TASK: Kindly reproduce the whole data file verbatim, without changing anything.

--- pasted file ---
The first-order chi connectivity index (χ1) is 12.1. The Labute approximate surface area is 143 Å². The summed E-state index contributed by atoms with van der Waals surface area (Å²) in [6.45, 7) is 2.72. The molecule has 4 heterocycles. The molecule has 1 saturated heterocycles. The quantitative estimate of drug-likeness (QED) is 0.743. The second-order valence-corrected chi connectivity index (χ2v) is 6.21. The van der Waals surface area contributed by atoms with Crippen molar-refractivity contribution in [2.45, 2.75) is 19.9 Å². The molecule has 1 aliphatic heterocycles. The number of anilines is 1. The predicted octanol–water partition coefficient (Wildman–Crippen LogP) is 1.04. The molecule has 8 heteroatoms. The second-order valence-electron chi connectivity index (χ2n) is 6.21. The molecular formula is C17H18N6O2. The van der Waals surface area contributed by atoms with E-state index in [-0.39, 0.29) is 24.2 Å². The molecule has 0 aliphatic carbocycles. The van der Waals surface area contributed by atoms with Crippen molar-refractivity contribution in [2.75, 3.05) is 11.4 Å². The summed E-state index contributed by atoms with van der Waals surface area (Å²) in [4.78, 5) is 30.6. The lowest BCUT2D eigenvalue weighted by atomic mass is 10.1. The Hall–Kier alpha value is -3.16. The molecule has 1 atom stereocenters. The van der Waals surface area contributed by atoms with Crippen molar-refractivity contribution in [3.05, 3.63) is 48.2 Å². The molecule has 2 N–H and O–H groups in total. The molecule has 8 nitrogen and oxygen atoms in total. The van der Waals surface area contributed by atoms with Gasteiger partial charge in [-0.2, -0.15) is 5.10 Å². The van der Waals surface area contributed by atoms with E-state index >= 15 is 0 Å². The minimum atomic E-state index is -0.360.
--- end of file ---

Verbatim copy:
The first-order chi connectivity index (χ1) is 12.1. The Labute approximate surface area is 143 Å². The summed E-state index contributed by atoms with van der Waals surface area (Å²) in [6.45, 7) is 2.72. The molecule has 4 heterocycles. The molecule has 1 saturated heterocycles. The quantitative estimate of drug-likeness (QED) is 0.743. The second-order valence-corrected chi connectivity index (χ2v) is 6.21. The van der Waals surface area contributed by atoms with Crippen molar-refractivity contribution in [2.45, 2.75) is 19.9 Å². The molecule has 1 aliphatic heterocycles. The number of anilines is 1. The predicted octanol–water partition coefficient (Wildman–Crippen LogP) is 1.04. The molecule has 8 heteroatoms. The second-order valence-electron chi connectivity index (χ2n) is 6.21. The molecular formula is C17H18N6O2. The van der Waals surface area contributed by atoms with E-state index in [-0.39, 0.29) is 24.2 Å². The molecule has 0 aliphatic carbocycles. The van der Waals surface area contributed by atoms with Crippen molar-refractivity contribution in [2.75, 3.05) is 11.4 Å². The summed E-state index contributed by atoms with van der Waals surface area (Å²) in [4.78, 5) is 30.6. The lowest BCUT2D eigenvalue weighted by atomic mass is 10.1. The Hall–Kier alpha value is -3.16. The molecule has 1 atom stereocenters. The van der Waals surface area contributed by atoms with Crippen molar-refractivity contribution in [3.05, 3.63) is 48.2 Å². The molecule has 2 N–H and O–H groups in total. The molecule has 8 nitrogen and oxygen atoms in total. The van der Waals surface area contributed by atoms with Gasteiger partial charge in [-0.2, -0.15) is 5.10 Å². The van der Waals surface area contributed by atoms with E-state index >= 15 is 0 Å². The minimum atomic E-state index is -0.360.